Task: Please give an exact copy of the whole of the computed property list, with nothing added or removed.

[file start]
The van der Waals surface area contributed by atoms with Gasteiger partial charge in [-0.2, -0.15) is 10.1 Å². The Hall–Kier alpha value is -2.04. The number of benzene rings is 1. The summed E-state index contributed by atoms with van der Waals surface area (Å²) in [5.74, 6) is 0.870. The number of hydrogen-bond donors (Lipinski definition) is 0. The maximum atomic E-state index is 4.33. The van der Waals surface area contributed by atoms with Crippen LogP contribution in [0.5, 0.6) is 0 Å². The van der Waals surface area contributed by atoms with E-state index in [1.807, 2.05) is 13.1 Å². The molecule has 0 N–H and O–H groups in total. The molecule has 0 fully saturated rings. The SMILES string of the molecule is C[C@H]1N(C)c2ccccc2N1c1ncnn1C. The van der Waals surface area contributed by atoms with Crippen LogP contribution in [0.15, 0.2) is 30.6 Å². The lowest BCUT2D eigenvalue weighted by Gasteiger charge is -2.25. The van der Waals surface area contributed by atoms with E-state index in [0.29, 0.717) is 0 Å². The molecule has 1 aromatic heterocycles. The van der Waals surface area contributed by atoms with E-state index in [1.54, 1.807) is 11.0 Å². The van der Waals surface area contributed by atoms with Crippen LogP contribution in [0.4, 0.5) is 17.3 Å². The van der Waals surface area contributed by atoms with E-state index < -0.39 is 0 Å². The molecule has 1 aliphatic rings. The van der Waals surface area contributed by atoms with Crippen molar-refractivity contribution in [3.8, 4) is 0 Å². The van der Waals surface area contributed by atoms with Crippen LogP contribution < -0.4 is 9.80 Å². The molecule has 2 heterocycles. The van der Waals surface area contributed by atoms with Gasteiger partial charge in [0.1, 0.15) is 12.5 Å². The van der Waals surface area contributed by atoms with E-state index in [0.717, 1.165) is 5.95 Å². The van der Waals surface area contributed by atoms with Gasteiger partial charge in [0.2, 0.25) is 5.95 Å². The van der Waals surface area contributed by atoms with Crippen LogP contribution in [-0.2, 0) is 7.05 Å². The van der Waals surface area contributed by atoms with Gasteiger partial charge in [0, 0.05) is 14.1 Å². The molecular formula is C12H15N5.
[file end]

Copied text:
The van der Waals surface area contributed by atoms with Gasteiger partial charge in [-0.2, -0.15) is 10.1 Å². The Hall–Kier alpha value is -2.04. The number of benzene rings is 1. The summed E-state index contributed by atoms with van der Waals surface area (Å²) in [5.74, 6) is 0.870. The number of hydrogen-bond donors (Lipinski definition) is 0. The maximum atomic E-state index is 4.33. The van der Waals surface area contributed by atoms with Crippen LogP contribution in [0.5, 0.6) is 0 Å². The van der Waals surface area contributed by atoms with E-state index in [1.807, 2.05) is 13.1 Å². The molecule has 0 N–H and O–H groups in total. The molecule has 0 fully saturated rings. The SMILES string of the molecule is C[C@H]1N(C)c2ccccc2N1c1ncnn1C. The van der Waals surface area contributed by atoms with Crippen LogP contribution in [0.15, 0.2) is 30.6 Å². The lowest BCUT2D eigenvalue weighted by Gasteiger charge is -2.25. The van der Waals surface area contributed by atoms with E-state index in [0.29, 0.717) is 0 Å². The molecule has 1 aromatic heterocycles. The van der Waals surface area contributed by atoms with E-state index in [1.54, 1.807) is 11.0 Å². The van der Waals surface area contributed by atoms with Crippen LogP contribution in [0.4, 0.5) is 17.3 Å². The van der Waals surface area contributed by atoms with E-state index < -0.39 is 0 Å². The molecule has 1 aliphatic rings. The van der Waals surface area contributed by atoms with Crippen molar-refractivity contribution in [3.8, 4) is 0 Å². The van der Waals surface area contributed by atoms with Crippen LogP contribution < -0.4 is 9.80 Å². The molecule has 2 heterocycles. The van der Waals surface area contributed by atoms with Gasteiger partial charge in [0.1, 0.15) is 12.5 Å². The van der Waals surface area contributed by atoms with E-state index in [0.717, 1.165) is 5.95 Å². The van der Waals surface area contributed by atoms with Gasteiger partial charge in [0.2, 0.25) is 5.95 Å². The van der Waals surface area contributed by atoms with Crippen LogP contribution in [-0.2, 0) is 7.05 Å². The van der Waals surface area contributed by atoms with Gasteiger partial charge in [0, 0.05) is 14.1 Å². The molecular formula is C12H15N5.